It is also a great location for kayaking because the Land’s End peninsular provides protection from Atlantic swell, and there are a lot of sheltered, and super-scenic locations to get on the water. All under the gaze of amazing St.Michaels’ Mount.
Also if the weather is not conducive to offshore paddling, the coast is exceptionally interesting and varied in terms of scenery and human habitation, and the near-shore holds a lot of seabirds during the winter. Most impressive of which are the Loons ( the North American name, aka Great Northern Diver in the UK), this one is in transition from summer to winter plumage. It also has a slightly wonky beak with the end crossing over.
There are plenty of Guillemots and Razorbills:
And Eddie the resident Eider duck is usually in evidence somewhere around Penzance harbour, sometimes with some friends, sometimes not.
After a long, long period of stormy weather, the sea has at last settled down and I have ventured out into Mount’s Bay on a couple of occasions in the last week. Both trips in excess of fifteen miles and keeping well offshore.
During the second trip I came across two large pods of Harbour Porpoises between St.Michael’s Mount and Mousehole. Porpoises usually go around singly or twos and threes, but these two pods contained in excess of ten each. You can hear why they used to be called ‘Puffing Pigs’ by Newfoundland fishermen. (in England they were known as ‘Herring Hogs’). Unfortunately you can also hear my drysuit creaking as I pan round.
One porpoise halted at the surface to enjoy the calm conditions and maybe a little bit of warm winter sun. They don’t do this very often, probably because the sea isn’t this smooth very often.
Any sort of bird activity which is focused on the surface of the sea attracts my interest when I am offshore paddling. I have mentioned before that more often than not there is a porpoise beneath a circling Gannet, but on this occasion it was a large milling group of gulls that kept dipping down to the surface that lured me over for a closer inspection. They were scattered over a wide area with several Kittiwakes amongst them. When a couple of Gannets arrived and dived I increased pace because I was sure there would be ‘fins’ about.
Sure enough a couple of dolphins splashed in front of me.
I approached the group cautiously to avoid spooking them, but they were in a very sociable mood and came over to see what as going on.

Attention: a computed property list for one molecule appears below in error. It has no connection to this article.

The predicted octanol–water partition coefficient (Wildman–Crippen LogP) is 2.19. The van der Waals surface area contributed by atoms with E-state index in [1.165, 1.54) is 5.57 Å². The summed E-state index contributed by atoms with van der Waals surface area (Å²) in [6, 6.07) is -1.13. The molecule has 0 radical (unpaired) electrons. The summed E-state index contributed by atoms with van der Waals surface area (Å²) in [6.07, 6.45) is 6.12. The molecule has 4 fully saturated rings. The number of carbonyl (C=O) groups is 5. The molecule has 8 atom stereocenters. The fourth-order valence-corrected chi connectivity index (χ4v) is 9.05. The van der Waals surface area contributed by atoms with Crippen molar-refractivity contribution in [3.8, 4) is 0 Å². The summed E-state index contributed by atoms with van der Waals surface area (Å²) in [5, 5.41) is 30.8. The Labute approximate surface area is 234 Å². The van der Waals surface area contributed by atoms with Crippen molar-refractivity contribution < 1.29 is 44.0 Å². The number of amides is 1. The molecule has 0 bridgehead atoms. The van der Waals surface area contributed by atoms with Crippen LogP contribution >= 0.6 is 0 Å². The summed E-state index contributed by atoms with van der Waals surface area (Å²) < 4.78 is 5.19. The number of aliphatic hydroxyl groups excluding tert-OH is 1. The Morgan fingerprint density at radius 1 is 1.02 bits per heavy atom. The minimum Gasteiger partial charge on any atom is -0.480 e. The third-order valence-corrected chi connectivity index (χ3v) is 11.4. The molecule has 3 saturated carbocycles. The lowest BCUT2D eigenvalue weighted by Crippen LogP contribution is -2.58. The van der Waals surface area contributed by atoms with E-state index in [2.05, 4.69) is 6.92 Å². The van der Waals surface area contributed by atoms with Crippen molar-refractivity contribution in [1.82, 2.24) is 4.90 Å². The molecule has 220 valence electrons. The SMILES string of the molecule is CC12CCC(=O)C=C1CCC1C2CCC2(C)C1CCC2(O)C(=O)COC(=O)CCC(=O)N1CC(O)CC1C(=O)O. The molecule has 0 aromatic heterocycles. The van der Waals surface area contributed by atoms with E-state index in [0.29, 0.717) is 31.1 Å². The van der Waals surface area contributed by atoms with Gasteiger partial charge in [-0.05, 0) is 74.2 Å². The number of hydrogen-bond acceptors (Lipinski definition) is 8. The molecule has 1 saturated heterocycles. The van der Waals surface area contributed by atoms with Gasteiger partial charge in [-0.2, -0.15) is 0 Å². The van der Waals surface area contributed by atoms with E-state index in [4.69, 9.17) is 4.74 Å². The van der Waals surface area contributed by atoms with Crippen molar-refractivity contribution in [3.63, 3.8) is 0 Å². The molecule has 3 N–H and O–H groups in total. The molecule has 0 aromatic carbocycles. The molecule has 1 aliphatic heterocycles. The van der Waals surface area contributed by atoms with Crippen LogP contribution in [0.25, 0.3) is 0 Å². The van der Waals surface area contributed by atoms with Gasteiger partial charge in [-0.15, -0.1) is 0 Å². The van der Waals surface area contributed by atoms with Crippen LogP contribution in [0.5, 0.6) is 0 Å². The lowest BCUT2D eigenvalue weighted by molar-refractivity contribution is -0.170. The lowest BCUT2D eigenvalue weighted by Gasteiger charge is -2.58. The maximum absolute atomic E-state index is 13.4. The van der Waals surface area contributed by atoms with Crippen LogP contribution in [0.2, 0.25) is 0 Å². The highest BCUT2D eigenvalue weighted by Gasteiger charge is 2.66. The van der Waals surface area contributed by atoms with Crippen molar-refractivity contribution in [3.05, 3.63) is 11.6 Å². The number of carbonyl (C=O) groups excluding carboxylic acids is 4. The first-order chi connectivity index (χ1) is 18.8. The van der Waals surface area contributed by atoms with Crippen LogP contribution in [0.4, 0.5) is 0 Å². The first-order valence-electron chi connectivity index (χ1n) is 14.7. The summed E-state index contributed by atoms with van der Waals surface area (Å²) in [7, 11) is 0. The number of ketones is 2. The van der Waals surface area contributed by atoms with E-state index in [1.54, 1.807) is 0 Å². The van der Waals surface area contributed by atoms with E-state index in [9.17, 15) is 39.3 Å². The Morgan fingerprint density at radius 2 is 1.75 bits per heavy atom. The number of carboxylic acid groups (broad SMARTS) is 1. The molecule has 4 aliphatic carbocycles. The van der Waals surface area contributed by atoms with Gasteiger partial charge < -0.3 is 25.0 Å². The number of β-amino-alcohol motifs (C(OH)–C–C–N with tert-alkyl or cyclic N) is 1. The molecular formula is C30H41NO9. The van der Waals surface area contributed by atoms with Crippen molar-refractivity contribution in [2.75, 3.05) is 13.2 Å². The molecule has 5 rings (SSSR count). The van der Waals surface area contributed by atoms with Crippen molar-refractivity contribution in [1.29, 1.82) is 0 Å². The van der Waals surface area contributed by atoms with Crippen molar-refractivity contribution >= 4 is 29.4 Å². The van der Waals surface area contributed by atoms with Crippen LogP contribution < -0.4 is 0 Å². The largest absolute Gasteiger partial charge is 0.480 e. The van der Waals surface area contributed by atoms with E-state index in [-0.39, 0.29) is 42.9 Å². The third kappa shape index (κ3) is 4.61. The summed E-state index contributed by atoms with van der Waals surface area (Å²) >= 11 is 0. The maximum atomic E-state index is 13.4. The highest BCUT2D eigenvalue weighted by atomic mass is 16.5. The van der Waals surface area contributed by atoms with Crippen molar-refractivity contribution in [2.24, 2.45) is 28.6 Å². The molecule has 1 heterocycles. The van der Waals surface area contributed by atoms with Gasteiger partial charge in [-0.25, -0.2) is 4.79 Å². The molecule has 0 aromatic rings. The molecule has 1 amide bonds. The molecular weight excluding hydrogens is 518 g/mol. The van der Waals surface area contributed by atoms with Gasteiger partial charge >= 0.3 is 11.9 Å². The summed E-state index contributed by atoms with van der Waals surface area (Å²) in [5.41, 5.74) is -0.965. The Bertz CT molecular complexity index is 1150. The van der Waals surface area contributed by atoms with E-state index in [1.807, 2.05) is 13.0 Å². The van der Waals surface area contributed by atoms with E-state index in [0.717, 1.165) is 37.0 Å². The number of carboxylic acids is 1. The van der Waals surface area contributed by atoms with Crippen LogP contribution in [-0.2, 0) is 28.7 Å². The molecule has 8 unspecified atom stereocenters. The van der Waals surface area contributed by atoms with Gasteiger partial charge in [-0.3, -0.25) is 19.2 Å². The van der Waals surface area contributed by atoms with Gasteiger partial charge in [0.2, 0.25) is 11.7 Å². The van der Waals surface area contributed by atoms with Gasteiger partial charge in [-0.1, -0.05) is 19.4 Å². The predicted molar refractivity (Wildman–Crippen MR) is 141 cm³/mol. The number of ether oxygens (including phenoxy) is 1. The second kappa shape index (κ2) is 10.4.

As I cruised on they were quite happy to act as an escort.
As usual there were a handful of juveniles mixed in amongst the pod, and as usual they stuck like glue to their mother’s side.
On the second day the dolphin watching was even better because the surface was oily smooth, enabling the dolphins to get as good a look at me as I was getting of them.
This is a big thrill, and the excitement of this sort of encounter never seems to diminish. There cannot be many situations where a couple of completely wild creatures of this size (seven foot long) voluntarily come within touching distance of a human being. And for me it is all the more compelling because getting several miles offshore, and locating a pod of dolphins, is really quite a challenge.
This particular group seemed quite happy to hang around as I just floated and watched, so I got out the Gopro for some underwater action. I love this (very brief) clip as this dolphin glides by on its side.
Although the water isn’t as clear as it is in the summer, the dolphins came so close I was able to get the best underwater shots I have yet achieved.
This individual takes a good look at the Gopro as it cruises past. A proper dolphin mugshot.
Absolutely excellent, and the fact that it is December makes the whole experience even more remarkable.
I had a good lesson in how to push things too far (or not) on my way back to Marazion. Before the two hour paddle back to my launch site, I could just make out a group of Gannets circling and diving far out to sea. Of course I couldn’t resist heading out to take a look, but half an hour of paddling and nearly two miles later I still hadn’t arrived upon the scene.
Then, contrary to the forecast which had predicted flat calm all day, a steady north wind picked up. Probably only 10mph but it made the paddle back very long indeed, with a relentless cold breeze in my face and waves slapping over the front slowing me down considerably. The feeding frenzy turned out to be disappointing too, just a couple of distant dolphins and no sign of anything larger (which of course I always hope for).